<p>got this from laplace transforming a partial differential equation I want to solve. I'm following the technique used in a paper I'm trying to apply to a different geometry/coordinate system, and if I can get the residues at the poles, I can get a series solution to the PDE. However, I can't fill in the omitted steps in the paper due to my never having taken a course in complex variables. Hence my interest in finding the residues at the poles programmatically. </p>
<p>I would greatly appreciate a clue or two. Thank you.</p>
http://ask.sagemath.org/question/8072/can-sage-find-the-poles-of-a-complex-function-and-the-residues-at-those-poles/?answer=12299#post-id-12299Apparently Maxima includes this, and we didn't even know it! See for instance [here](http://www.ma.utexas.edu/maxima/maxima_19.html) and [the official docs](http://maxima.sourceforge.net/docs/manual/en/maxima_20.html#Item_003a-residue).
(%i1) residue (s/(s**2+a**2), s, a*%i);
(%o1) 1/2
In Sage, that would be doable.
sage: f(x)=1/x
sage: f.maxima_methods().residue(x,0)
1
f(x)=1/(x^2+1)
f.maxima_methods().residue(x,i)
-1/2*I
Well, we should wrap this!
This does not solve the problem of *finding* poles. Maple [apparently has this](http://www.maplesoft.com/support/help/Maple/view.aspx?path=singular), though perhaps not for such an example as the original one. Sat, 16 Apr 2011 17:50:55 -0500http://ask.sagemath.org/question/8072/can-sage-find-the-poles-of-a-complex-function-and-the-residues-at-those-poles/?answer=12299#post-id-12299Comment by kcrisman for <p>Apparently Maxima includes this, and we didn't even know it! See for instance <a href="http://www.ma.utexas.edu/maxima/maxima_19.html">here</a> and <a href="http://maxima.sourceforge.net/docs/manual/en/maxima_20.html#Item_003a-residue">the official docs</a>.</p>
<pre><code>(%i1) residue (s/(s**2+a**2), s, a*%i);
(%o1) 1/2
</code></pre>
<p>In Sage, that would be doable.</p>
<pre><code>sage: f(x)=1/x
sage: f.maxima_methods().residue(x,0)
1
f(x)=1/(x^2+1)
f.maxima_methods().residue(x,i)
-1/2*I
</code></pre>
<p>Well, we should wrap this!</p>
<p>This does not solve the problem of <em>finding</em> poles. Maple <a href="http://www.maplesoft.com/support/help/Maple/view.aspx?path=singular">apparently has this</a>, though perhaps not for such an example as the original one. </p>
http://ask.sagemath.org/question/8072/can-sage-find-the-poles-of-a-complex-function-and-the-residues-at-those-poles/?comment=21832#post-id-21832Wrapping this is now http://trac.sagemath.org/sage_trac/ticket/11210.Sat, 16 Apr 2011 17:58:52 -0500http://ask.sagemath.org/question/8072/can-sage-find-the-poles-of-a-complex-function-and-the-residues-at-those-poles/?comment=21832#post-id-21832Answer by parzan for <p>Hi all,</p>
<p>I searched the SAGE reference and didn't find the word residue in realtion to functions of a complex variable. The function I'm working with is not the ratio of two polynomials in Z, which can be factored out to find the poles and zeros. It's actually like this: </p>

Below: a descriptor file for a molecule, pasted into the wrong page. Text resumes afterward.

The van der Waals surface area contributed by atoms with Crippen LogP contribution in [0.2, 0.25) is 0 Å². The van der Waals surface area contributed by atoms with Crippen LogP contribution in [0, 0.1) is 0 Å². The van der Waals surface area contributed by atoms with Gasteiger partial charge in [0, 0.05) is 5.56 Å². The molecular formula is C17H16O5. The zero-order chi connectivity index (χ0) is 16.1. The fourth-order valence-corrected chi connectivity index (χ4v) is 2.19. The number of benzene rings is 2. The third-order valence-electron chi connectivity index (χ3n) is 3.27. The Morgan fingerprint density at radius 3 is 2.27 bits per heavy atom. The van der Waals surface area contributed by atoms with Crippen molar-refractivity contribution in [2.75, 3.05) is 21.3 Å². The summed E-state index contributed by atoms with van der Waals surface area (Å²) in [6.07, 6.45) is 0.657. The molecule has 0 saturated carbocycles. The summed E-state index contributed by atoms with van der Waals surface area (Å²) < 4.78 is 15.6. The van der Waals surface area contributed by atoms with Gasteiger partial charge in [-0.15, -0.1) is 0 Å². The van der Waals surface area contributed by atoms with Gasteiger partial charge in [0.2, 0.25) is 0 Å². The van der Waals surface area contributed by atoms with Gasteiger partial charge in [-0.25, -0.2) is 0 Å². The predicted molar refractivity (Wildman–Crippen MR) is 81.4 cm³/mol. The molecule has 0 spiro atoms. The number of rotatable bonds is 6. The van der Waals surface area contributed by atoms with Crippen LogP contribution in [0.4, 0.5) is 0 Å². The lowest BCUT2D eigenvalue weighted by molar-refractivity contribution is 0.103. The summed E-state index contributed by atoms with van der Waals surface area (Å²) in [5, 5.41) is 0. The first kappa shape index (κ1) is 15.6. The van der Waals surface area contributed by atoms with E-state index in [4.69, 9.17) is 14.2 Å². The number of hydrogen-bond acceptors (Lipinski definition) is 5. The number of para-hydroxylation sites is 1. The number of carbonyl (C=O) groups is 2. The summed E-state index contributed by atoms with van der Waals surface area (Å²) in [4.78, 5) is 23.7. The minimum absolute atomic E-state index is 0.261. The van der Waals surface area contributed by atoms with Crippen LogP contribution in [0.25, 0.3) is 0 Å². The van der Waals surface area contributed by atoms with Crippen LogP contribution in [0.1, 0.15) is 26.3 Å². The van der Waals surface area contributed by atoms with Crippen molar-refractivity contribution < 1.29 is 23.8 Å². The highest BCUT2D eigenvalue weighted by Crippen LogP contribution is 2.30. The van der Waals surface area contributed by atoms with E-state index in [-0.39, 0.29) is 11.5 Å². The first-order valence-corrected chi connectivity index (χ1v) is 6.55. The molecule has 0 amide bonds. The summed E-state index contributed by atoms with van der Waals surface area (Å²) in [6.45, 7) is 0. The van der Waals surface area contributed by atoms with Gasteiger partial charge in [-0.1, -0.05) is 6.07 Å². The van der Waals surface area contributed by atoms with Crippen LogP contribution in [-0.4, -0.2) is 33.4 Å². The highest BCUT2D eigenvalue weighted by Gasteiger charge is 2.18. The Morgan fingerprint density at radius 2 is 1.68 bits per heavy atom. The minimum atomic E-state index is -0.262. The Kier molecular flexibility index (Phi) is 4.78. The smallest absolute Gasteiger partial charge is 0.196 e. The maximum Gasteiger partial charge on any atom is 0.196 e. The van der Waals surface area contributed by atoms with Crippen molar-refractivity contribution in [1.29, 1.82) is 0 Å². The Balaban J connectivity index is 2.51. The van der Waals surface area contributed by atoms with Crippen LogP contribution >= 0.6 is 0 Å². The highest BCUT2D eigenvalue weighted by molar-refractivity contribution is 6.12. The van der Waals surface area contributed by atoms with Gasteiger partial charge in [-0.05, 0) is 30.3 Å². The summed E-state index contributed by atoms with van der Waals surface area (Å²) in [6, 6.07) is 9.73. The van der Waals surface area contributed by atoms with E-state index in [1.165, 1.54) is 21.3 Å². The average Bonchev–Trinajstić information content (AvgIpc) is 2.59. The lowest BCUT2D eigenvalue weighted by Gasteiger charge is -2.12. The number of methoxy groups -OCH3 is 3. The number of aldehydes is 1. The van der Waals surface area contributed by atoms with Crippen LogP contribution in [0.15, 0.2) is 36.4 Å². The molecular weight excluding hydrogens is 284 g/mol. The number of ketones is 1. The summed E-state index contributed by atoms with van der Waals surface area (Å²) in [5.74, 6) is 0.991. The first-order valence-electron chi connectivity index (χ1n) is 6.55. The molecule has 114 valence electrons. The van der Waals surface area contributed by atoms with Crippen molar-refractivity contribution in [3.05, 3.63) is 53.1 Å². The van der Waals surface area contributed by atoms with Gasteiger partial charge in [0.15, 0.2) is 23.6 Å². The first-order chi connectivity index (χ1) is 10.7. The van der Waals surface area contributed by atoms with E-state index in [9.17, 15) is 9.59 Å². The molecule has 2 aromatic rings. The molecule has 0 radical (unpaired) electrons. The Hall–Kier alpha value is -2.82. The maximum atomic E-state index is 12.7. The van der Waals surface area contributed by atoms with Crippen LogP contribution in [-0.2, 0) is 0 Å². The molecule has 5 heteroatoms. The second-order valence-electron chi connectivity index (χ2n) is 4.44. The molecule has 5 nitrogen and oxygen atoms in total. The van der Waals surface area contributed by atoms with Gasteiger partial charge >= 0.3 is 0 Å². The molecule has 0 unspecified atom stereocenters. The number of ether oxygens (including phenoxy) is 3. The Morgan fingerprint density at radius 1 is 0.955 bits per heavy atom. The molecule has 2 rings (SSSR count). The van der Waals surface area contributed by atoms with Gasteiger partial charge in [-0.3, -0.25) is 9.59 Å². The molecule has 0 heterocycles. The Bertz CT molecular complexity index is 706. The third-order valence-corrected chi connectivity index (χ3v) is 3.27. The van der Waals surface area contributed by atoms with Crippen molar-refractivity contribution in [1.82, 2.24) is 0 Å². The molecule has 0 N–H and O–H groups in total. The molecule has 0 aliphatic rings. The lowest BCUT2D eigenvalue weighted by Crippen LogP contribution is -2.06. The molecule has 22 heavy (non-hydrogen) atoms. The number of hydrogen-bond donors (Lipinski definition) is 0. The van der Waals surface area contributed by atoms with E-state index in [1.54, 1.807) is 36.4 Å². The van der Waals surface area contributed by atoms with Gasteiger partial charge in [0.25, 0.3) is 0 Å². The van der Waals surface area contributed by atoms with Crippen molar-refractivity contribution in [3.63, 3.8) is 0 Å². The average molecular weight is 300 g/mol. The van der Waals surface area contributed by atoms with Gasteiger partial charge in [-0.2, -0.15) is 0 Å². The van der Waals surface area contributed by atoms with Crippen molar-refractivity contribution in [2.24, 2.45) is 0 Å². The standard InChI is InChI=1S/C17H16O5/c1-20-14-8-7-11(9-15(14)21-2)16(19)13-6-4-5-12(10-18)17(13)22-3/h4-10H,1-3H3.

<p>f(z) = A* sinh(z)/ (B* z^2* sinh(z)+ C* z* cosh(z)-D* sin(z))</p>
<p>got this from laplace transforming a partial differential equation I want to solve. I'm following the technique used in a paper I'm trying to apply to a different geometry/coordinate system, and if I can get the residues at the poles, I can get a series solution to the PDE. However, I can't fill in the omitted steps in the paper due to my never having taken a course in complex variables. Hence my interest in finding the residues at the poles programmatically. </p>
<p>I would greatly appreciate a clue or two. Thank you.</p>
http://ask.sagemath.org/question/8072/can-sage-find-the-poles-of-a-complex-function-and-the-residues-at-those-poles/?answer=12298#post-id-12298This won't work with a complicated example such as yours, but perhaps it will give you some ideas:
sage: f = sinh(x)/(sin(x)-1/2)
sage: (1/f == 0).solve(x)
[x == 1/6*pi]
sage: pole = _[0].rhs()
sage: (f*(x-pole)).limit(x=pole)
1/3*(e^(1/3*pi) - 1)*sqrt(3)*e^(-1/6*pi)
sage: f.taylor(x,pole,-1)*(x-pole)
2/3*sqrt(3)*sinh(1/6*pi)
the second line solves 1/f(x)=0, which for meromorphic functions is like solving f(x)=infinity. We then store the pole found in "pole". The last two lines calculates the residue, assuming the pole is simple (the two answers are identical).
Here is an example with a non-simple pole:
sage: f = sinh(x)/(sin(x)-1/2)-1/(x-pi/6)^2
sage: (1/f == 0).solve(x)
[x == 1/6*pi]
sage: pole = _[0].rhs()
sage: f(x=x+pole).taylor(x,0,-1).coeff(x,-1)
2/3*sqrt(3)*sinh(1/6*pi)
The substitution "x=x+pole" is needed - f.taylor(x,pole,-1).coeff(x-pole,-1), which should have given the same answer returns zero, since some automatic simplification takes place and messes things up:
sage: 1/(x-pole)
-6/(pi - 6*x)
hope this helps!
Sat, 16 Apr 2011 13:41:08 -0500http://ask.sagemath.org/question/8072/can-sage-find-the-poles-of-a-complex-function-and-the-residues-at-those-poles/?answer=12298#post-id-12298